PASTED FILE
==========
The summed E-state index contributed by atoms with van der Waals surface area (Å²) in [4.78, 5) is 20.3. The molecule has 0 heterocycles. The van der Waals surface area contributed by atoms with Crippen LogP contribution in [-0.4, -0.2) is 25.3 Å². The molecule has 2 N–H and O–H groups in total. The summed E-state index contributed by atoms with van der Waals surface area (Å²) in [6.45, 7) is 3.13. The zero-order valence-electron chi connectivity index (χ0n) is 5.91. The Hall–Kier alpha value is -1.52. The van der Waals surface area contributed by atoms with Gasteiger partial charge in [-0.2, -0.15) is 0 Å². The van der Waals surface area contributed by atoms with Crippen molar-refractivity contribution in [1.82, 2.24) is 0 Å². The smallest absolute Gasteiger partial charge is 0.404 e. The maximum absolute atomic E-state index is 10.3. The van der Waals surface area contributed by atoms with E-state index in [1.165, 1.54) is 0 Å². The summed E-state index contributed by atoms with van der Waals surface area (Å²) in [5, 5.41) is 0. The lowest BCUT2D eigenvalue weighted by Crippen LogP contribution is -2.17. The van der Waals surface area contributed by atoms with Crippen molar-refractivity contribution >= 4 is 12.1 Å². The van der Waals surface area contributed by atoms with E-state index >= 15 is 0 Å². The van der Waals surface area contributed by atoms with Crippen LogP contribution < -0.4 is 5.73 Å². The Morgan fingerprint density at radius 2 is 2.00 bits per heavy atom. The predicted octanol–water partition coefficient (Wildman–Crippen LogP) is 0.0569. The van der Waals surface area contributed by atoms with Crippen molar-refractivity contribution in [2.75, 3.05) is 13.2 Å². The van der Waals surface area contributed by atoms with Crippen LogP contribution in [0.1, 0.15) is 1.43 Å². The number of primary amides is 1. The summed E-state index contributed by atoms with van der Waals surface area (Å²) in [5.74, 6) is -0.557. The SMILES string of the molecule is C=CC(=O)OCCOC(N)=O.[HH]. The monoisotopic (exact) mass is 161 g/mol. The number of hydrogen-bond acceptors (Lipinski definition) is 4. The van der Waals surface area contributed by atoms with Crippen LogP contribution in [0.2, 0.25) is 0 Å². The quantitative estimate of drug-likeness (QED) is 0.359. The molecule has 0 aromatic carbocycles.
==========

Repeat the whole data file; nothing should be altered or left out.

The summed E-state index contributed by atoms with van der Waals surface area (Å²) in [4.78, 5) is 20.3. The molecule has 0 heterocycles. The van der Waals surface area contributed by atoms with Crippen LogP contribution in [-0.4, -0.2) is 25.3 Å². The molecule has 2 N–H and O–H groups in total. The summed E-state index contributed by atoms with van der Waals surface area (Å²) in [6.45, 7) is 3.13. The zero-order valence-electron chi connectivity index (χ0n) is 5.91. The Hall–Kier alpha value is -1.52. The van der Waals surface area contributed by atoms with Gasteiger partial charge in [-0.2, -0.15) is 0 Å². The van der Waals surface area contributed by atoms with Crippen molar-refractivity contribution in [1.82, 2.24) is 0 Å². The smallest absolute Gasteiger partial charge is 0.404 e. The maximum absolute atomic E-state index is 10.3. The van der Waals surface area contributed by atoms with E-state index in [1.165, 1.54) is 0 Å². The summed E-state index contributed by atoms with van der Waals surface area (Å²) in [5, 5.41) is 0. The lowest BCUT2D eigenvalue weighted by Crippen LogP contribution is -2.17. The van der Waals surface area contributed by atoms with Crippen molar-refractivity contribution >= 4 is 12.1 Å². The van der Waals surface area contributed by atoms with E-state index >= 15 is 0 Å². The van der Waals surface area contributed by atoms with Crippen LogP contribution < -0.4 is 5.73 Å². The Morgan fingerprint density at radius 2 is 2.00 bits per heavy atom. The predicted octanol–water partition coefficient (Wildman–Crippen LogP) is 0.0569. The van der Waals surface area contributed by atoms with Crippen molar-refractivity contribution in [2.75, 3.05) is 13.2 Å². The van der Waals surface area contributed by atoms with Crippen LogP contribution in [0.1, 0.15) is 1.43 Å². The number of primary amides is 1. The summed E-state index contributed by atoms with van der Waals surface area (Å²) in [5.74, 6) is -0.557. The SMILES string of the molecule is C=CC(=O)OCCOC(N)=O.[HH]. The monoisotopic (exact) mass is 161 g/mol. The number of hydrogen-bond acceptors (Lipinski definition) is 4. The van der Waals surface area contributed by atoms with Crippen LogP contribution in [0.2, 0.25) is 0 Å². The quantitative estimate of drug-likeness (QED) is 0.359. The molecule has 0 aromatic carbocycles.